Getting Personal: The Personality Brokers Book on the MBTI Inspires a Fun Look Back

MBTI

 

I just finished the audible version of The Personality Brokers: The Strange History of Myers-Briggs and the Birth of Personality Testing by associate professor of English at the University of Oxford, Merve Emre. Rather than post a review in my Book Review Corner, I feel inspired to write more of a personal piece. Why? I have a sentimental history with the Myers-Briggs.

If you are not familiar with the Myers-Briggs Type Indicator (MBTI), it is not a personality “test,” but more of a tool for identifying your personal style preferences. It is based on a theory that psychologist Carl Jung developed, but over time, Isabel Briggs Myers (daughter of Katharine Cook Briggs) expanded it. The MBTI has been used in a wide variety of organizations as a human resource, team building and organizational development resource.

First exposure

I was first exposed to the MBTI in graduate school in my industrial/organizational psychology coursework. My program included professors who taught one semester, and worked in the field the next, so my graduate school colleagues and I had the benefit of learning from applied live case studies. One of them involved the MBTI. From my undergraduate studies, I already knew a lot about Carl Jung and admired his work. How this part of Jung’s work could be applied in business settings fascinated me.

As part of my graduate program I needed to do an internship. In my Organizational Behavior class, a classmate who happened to sit next to me mentioned a management consultant she had found and approached. She remarked he might be looking for another intern, so I took his number, and called him up.

Little did I know…

Little did I know the MBTI-related project I would do with this management consultant would inspire my thesis project, which would also end up focusing on the MBTI. More interestingly, little did I know that this management consultant would eventually become my husband! We’ve now been partners for 30 years. Reading Emre’s book brought all of this back and made me smile.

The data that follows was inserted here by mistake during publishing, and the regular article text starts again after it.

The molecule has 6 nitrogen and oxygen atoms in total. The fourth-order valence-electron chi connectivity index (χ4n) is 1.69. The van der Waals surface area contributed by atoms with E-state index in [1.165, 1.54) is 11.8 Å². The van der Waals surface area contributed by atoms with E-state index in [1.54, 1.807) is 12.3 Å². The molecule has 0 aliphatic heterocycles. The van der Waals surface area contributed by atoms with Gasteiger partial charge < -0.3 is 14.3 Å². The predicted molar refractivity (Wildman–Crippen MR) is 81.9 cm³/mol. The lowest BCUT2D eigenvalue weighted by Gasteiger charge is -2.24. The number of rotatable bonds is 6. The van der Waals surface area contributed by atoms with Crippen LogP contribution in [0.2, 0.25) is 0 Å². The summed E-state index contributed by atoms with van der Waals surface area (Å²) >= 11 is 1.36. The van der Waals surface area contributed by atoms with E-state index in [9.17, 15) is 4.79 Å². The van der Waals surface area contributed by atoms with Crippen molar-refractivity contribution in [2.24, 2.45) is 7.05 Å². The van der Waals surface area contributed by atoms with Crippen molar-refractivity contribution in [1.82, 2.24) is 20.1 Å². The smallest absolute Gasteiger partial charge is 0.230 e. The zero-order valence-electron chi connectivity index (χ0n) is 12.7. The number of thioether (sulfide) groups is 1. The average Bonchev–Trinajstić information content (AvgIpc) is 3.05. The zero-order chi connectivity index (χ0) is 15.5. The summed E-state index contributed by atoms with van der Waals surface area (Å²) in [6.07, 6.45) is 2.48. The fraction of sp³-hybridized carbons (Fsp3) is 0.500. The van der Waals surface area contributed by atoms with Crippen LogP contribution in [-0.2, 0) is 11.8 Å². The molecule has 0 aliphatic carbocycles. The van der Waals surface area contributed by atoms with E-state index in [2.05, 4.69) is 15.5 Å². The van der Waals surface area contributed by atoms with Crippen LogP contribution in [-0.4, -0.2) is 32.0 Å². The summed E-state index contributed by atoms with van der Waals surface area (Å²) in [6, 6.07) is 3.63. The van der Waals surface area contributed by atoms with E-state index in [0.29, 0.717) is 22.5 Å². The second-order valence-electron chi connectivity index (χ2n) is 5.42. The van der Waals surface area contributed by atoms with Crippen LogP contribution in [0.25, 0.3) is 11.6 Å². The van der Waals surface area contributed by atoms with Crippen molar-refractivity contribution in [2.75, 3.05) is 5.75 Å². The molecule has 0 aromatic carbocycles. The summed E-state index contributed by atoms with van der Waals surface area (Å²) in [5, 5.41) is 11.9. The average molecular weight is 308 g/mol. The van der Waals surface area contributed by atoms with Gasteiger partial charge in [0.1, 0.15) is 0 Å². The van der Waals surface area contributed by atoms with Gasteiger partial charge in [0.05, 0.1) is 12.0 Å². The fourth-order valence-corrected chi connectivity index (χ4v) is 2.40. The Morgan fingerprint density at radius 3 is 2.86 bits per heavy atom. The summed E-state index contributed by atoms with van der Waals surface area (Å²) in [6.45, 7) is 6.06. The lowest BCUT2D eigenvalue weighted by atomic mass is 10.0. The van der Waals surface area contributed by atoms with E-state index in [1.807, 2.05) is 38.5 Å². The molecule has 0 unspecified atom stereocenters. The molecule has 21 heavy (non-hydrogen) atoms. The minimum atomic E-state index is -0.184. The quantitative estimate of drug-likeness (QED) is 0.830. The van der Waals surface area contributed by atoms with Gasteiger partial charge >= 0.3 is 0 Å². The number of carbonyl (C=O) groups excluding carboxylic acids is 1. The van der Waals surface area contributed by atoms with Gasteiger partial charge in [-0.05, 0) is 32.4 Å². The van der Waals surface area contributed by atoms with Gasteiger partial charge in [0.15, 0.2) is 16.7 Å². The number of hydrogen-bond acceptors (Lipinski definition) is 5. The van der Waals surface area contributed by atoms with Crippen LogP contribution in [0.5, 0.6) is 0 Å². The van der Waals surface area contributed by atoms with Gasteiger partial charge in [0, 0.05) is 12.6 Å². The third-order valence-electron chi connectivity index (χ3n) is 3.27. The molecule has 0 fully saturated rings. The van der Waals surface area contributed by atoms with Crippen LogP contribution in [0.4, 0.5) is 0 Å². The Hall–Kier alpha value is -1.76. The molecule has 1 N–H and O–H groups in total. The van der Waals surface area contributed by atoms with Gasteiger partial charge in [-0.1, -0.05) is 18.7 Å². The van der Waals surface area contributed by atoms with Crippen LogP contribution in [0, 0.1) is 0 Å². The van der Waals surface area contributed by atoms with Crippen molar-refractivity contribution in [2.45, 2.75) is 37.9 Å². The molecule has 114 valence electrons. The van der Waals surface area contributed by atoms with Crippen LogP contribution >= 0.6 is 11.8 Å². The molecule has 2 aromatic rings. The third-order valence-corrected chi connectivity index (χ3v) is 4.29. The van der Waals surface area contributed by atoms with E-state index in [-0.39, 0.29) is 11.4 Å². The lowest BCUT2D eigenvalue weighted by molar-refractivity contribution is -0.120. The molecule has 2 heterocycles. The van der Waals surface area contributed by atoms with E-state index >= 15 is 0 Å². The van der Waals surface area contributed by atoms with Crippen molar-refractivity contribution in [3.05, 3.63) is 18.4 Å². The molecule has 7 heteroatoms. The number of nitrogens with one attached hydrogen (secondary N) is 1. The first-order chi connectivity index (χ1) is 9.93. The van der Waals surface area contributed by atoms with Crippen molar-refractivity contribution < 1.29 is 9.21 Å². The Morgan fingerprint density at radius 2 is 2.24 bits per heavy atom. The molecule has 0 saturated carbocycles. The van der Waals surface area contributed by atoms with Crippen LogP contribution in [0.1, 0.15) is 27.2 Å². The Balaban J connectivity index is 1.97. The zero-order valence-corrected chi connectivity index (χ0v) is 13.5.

But the book also left me – sad.

Even with my background with the MBTI, in reading this book I learned more than I thought I would regarding this instrument and its development, and was surprised at how much of what I learned was not positive.  Just five examples of this  include:

  • Katharine Cook Briggs and Isabel Briggs Myers had never formally studied psychology. Katharine was a devotee of Jung’s work, yes, but the foundation for her type theory started more with how she parented Isabel!
  • Their mother-daughter relationship had its issues – ones they clearly never dealt with.
  • I knew its validity and reliability had been challenged, but the extent of it, how this came to be largely ignored and how it has achieved such financial success despite this rather shocked me.
  • Those who have the charge of watching over the Myers-Briggs archives do so with an iron hand. Why wouldn’t they let Emre see them? She asks in the book, “What are they hiding?” I am left asking the same.
  • How is it that the MBTI follower culture now verges on a kind of “cult”? This sure was not the case when I began studying it.

If you have any familiarity at all with the MBTI, in The Personality Brokers you’ll learn about these things and more that will make you raise your brow, shake your head, and sigh.

While on one hand I felt sweet nostalgia in taking myself back to the MBTI, thanks to this expose of sorts, I will never look at it the same again, and overall, not in a positive way. If you want an inside look at the history of the MBTI, you will find this book informative and revealing. Me – I leave it smiling as I recall the past, yet at the same time, to my dismay, feel let down.

 

 

Leave a Reply

Your email address will not be published. Required fields are marked *